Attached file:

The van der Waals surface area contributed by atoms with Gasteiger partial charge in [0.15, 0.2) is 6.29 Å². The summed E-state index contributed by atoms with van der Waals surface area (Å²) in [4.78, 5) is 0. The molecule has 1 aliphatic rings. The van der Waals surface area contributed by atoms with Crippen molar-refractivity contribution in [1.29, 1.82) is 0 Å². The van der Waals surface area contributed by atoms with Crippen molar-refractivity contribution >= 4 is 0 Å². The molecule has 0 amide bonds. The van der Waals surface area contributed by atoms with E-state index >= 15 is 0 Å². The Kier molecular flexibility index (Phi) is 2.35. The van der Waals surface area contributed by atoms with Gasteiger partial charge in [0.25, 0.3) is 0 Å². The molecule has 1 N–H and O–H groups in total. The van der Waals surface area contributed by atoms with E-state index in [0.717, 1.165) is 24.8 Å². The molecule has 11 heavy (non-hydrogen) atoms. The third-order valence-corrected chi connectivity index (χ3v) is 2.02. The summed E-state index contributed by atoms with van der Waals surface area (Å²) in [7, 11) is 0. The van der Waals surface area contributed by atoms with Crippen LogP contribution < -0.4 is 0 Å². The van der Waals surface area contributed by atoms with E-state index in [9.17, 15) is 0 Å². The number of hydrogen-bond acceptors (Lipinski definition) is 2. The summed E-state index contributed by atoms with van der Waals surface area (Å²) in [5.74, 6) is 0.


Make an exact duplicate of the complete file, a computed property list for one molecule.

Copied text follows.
The van der Waals surface area contributed by atoms with Gasteiger partial charge in [0.15, 0.2) is 6.29 Å². The summed E-state index contributed by atoms with van der Waals surface area (Å²) in [4.78, 5) is 0. The molecule has 1 aliphatic rings. The van der Waals surface area contributed by atoms with Crippen molar-refractivity contribution in [1.29, 1.82) is 0 Å². The van der Waals surface area contributed by atoms with Crippen molar-refractivity contribution >= 4 is 0 Å². The molecule has 0 amide bonds. The van der Waals surface area contributed by atoms with E-state index >= 15 is 0 Å². The Kier molecular flexibility index (Phi) is 2.35. The van der Waals surface area contributed by atoms with Gasteiger partial charge in [0.25, 0.3) is 0 Å². The molecule has 1 N–H and O–H groups in total. The van der Waals surface area contributed by atoms with E-state index in [0.717, 1.165) is 24.8 Å². The molecule has 11 heavy (non-hydrogen) atoms. The third-order valence-corrected chi connectivity index (χ3v) is 2.02. The summed E-state index contributed by atoms with van der Waals surface area (Å²) in [7, 11) is 0. The van der Waals surface area contributed by atoms with Crippen LogP contribution < -0.4 is 0 Å². The van der Waals surface area contributed by atoms with E-state index in [9.17, 15) is 0 Å². The number of hydrogen-bond acceptors (Lipinski definition) is 2. The summed E-state index contributed by atoms with van der Waals surface area (Å²) in [5.74, 6) is 0.